I pick up accents stupidly quickly. I came home from three months in California with an American twang which took me quite a while to lose. I also unconsciously change my accent to mimic whoever I'm talking to.

KatnissK Tue 12-Dec-17 17:51:35

I've a weird one - was working abroad in an organisation that had a real mix of nationalities and people kept saying "oh you must meet X, he is British too!" Finally met this guy, spoke to him and there is no way in hell he was from anywhere in the UK! His accent was the most bizarre thing I have ever heard; I can't even describe it. When I questioned him, he couldn't say exactly where he was from and explained his accent by saying he "grew up in Australia" (he didn't sound Australian either). It was most odd.

loveisevol Tue 12-Dec-17 20:23:48

When I speak English I just sound English. When I speak Welsh this weird welsh accent comes from nowhere. It's quite funny! I can't speak Welsh in my normal voice iyswim.

Janetjanetjanet Tue 12-Dec-17 20:25:18

Lived across the pond for ten years but still broad Lancashire.

lemony7 Tue 12-Dec-17 20:57:02

Tiegrr me too! Some people think I’m being a dick when it happens, but I can’t control it! Accents are fascinating.

HildaZelda Tue 12-Dec-17 20:59:49

I grew up in the country, have lived in the suburbs of a city for about 16 years now but still have a strong country accent. DH grew up quite close to where we live now but has a very neutral accent.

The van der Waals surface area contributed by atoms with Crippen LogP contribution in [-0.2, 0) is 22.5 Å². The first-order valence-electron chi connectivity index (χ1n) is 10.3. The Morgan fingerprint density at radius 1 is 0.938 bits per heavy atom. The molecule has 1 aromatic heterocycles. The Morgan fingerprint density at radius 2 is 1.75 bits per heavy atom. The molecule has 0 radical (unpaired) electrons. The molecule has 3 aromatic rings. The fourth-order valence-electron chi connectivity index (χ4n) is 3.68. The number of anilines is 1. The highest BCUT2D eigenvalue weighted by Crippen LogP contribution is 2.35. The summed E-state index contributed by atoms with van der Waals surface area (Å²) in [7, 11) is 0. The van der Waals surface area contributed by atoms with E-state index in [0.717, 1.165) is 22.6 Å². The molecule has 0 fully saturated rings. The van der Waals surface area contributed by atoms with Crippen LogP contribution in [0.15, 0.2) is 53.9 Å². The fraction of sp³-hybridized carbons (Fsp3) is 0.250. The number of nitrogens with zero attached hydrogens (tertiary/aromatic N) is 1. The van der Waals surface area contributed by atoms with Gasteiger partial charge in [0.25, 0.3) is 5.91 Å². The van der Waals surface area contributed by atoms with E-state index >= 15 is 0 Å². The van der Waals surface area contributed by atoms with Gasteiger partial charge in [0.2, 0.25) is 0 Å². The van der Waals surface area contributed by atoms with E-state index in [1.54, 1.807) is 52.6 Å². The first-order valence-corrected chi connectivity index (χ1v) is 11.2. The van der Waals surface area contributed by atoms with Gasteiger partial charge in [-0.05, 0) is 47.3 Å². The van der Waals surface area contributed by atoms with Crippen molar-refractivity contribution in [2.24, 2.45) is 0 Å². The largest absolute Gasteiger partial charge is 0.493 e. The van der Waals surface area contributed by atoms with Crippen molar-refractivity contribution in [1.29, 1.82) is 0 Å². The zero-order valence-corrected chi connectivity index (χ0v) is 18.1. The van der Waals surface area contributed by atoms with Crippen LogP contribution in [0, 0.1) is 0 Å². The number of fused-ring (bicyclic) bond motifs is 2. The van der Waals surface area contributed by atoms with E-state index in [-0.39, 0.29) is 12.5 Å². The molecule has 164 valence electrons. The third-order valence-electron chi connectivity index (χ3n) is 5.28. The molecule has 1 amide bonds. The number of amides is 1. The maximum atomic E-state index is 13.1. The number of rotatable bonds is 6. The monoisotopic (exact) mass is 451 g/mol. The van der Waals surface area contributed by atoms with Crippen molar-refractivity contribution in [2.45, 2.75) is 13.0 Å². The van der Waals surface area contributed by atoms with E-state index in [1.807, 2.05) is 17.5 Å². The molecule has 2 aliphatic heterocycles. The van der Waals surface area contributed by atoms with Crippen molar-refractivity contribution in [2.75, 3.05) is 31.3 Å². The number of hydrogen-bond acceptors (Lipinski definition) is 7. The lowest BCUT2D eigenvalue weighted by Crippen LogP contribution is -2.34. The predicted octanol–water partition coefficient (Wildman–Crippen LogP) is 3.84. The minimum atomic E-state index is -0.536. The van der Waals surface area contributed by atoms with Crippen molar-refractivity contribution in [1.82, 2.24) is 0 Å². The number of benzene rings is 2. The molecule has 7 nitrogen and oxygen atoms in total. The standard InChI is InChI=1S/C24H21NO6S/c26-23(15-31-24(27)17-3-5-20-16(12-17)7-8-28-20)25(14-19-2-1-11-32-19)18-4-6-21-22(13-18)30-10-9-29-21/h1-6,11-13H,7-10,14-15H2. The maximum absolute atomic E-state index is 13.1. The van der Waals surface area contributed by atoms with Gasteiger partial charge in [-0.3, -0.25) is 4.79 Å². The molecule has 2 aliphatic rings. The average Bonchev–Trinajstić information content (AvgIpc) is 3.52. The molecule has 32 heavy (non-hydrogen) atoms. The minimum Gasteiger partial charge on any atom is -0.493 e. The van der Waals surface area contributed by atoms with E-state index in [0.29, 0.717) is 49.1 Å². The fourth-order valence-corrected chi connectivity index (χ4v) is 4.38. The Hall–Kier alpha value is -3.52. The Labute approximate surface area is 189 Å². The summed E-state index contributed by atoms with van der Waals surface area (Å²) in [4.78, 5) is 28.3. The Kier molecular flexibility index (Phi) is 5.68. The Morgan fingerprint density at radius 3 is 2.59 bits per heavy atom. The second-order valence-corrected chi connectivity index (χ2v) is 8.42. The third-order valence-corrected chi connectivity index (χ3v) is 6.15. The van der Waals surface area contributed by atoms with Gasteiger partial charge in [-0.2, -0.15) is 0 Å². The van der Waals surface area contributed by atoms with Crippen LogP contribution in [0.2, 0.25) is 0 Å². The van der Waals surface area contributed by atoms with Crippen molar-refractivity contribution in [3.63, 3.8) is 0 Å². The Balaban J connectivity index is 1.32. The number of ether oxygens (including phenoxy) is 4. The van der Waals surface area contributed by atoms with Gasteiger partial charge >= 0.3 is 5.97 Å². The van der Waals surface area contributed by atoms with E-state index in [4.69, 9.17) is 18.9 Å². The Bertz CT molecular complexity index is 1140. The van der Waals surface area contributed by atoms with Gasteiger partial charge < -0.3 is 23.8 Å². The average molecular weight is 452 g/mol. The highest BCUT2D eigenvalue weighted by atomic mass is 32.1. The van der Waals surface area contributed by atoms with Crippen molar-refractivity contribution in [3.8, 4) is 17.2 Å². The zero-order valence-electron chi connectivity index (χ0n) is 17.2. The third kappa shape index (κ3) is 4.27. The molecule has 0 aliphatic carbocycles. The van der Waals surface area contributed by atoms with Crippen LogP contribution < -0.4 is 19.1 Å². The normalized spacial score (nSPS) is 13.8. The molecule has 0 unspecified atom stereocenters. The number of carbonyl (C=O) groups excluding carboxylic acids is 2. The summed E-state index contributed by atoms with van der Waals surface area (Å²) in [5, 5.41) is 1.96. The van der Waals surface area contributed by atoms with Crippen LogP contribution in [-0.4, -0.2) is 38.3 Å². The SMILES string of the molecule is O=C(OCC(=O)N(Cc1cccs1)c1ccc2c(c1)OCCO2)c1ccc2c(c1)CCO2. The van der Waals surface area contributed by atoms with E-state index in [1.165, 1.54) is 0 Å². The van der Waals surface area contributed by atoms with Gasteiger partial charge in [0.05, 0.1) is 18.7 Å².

TeaAndAMarmiteSandwhich Tue 12-Dec-17 21:09:28

Tigr and lemony - me too! Although I was told once I was being patronising and another time that I was 'trying too hard' (quite the opposite was true, I literally slipped into it and really wished I hadn't). Now I try really hard not to change my accent when talking to people - but then I just get confused with what my accent actually is and it all gets really complicated and I feel really self conscious when I speak sad

Is there any research on this?

DianaPrincessOfThemyscira Tue 12-Dec-17 21:12:52

But on the flip side I’ve lived in Liverpool since 2002 and don’t have any trace of an accent. I’ve picked up some slang but no accent. I’m originally from Herts if that makes a difference!

KindergartenKop Tue 12-Dec-17 21:16:52

We had a party a while ago. My friend turned up and spoke in an Australian accent the whole time. She's from Bridgewater.

NormHonal Tue 12-Dec-17 21:21:52

I'm another one who picks up accents very quickly and easily.

Spend years doing business trips Stateside and my speech is still peppered with annoying Americanisms even though my accent is normal.

I say normal. I grew up in a region with a strong accent and never picked it up in childhood.

I'm definitely a weirdo!

WrenNatsworthy Tue 12-Dec-17 21:31:23

Picking up accents is the way we show acceptance for one another.
On the flip side - maintaining your accent can also help to create a divide between you and someone else.
A 'telephone voice' is a good example - putting on your best Hyacinth Bouquet smile

OhforfucksakeFay Tue 12-Dec-17 21:32:39

I'm naturally neutral Home Counties but began speaking northern at 19 when I met my geordie husband.

YouTheCat Tue 12-Dec-17 21:36:24

I pick up accents very quickly. I lived with Mancs in halls of residence. That was fun when I went back to Lincolnshire. My accent is totally dependent on who I'm talking to. It's a curse.

LordSugarWillSeeYouNow Tue 12-Dec-17 21:48:43

My 14yr old says I sound "posh" which makes me laugh.

I do not have a broad scouse accent and was at uni in a different part of the country and have spent a summer in New York and that's it really apart from the normal holidays abroad.

I have noticed that me and dd (6) have started to use American words and phrases quite a bit which is a direct result of YouTubesmile